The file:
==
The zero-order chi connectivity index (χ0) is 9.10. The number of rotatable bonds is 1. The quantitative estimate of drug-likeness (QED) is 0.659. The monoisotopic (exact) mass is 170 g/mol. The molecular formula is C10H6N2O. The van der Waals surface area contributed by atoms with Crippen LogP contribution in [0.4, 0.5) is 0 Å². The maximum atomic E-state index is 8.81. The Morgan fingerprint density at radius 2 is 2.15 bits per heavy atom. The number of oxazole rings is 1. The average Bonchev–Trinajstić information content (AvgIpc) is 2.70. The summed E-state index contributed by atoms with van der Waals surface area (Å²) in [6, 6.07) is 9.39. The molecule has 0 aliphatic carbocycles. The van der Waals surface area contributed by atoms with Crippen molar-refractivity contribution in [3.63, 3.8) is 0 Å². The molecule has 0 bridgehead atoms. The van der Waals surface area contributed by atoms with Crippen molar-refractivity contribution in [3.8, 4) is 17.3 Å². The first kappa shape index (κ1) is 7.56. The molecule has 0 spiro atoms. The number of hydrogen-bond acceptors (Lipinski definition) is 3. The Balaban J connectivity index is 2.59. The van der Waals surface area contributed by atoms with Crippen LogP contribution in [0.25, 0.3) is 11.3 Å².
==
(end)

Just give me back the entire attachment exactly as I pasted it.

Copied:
The zero-order chi connectivity index (χ0) is 9.10. The number of rotatable bonds is 1. The quantitative estimate of drug-likeness (QED) is 0.659. The monoisotopic (exact) mass is 170 g/mol. The molecular formula is C10H6N2O. The van der Waals surface area contributed by atoms with Crippen LogP contribution in [0.4, 0.5) is 0 Å². The maximum atomic E-state index is 8.81. The Morgan fingerprint density at radius 2 is 2.15 bits per heavy atom. The number of oxazole rings is 1. The average Bonchev–Trinajstić information content (AvgIpc) is 2.70. The summed E-state index contributed by atoms with van der Waals surface area (Å²) in [6, 6.07) is 9.39. The molecule has 0 aliphatic carbocycles. The van der Waals surface area contributed by atoms with Crippen molar-refractivity contribution in [3.63, 3.8) is 0 Å². The molecule has 0 bridgehead atoms. The van der Waals surface area contributed by atoms with Crippen molar-refractivity contribution in [3.8, 4) is 17.3 Å². The first kappa shape index (κ1) is 7.56. The molecule has 0 spiro atoms. The number of hydrogen-bond acceptors (Lipinski definition) is 3. The Balaban J connectivity index is 2.59. The van der Waals surface area contributed by atoms with Crippen LogP contribution in [0.25, 0.3) is 11.3 Å².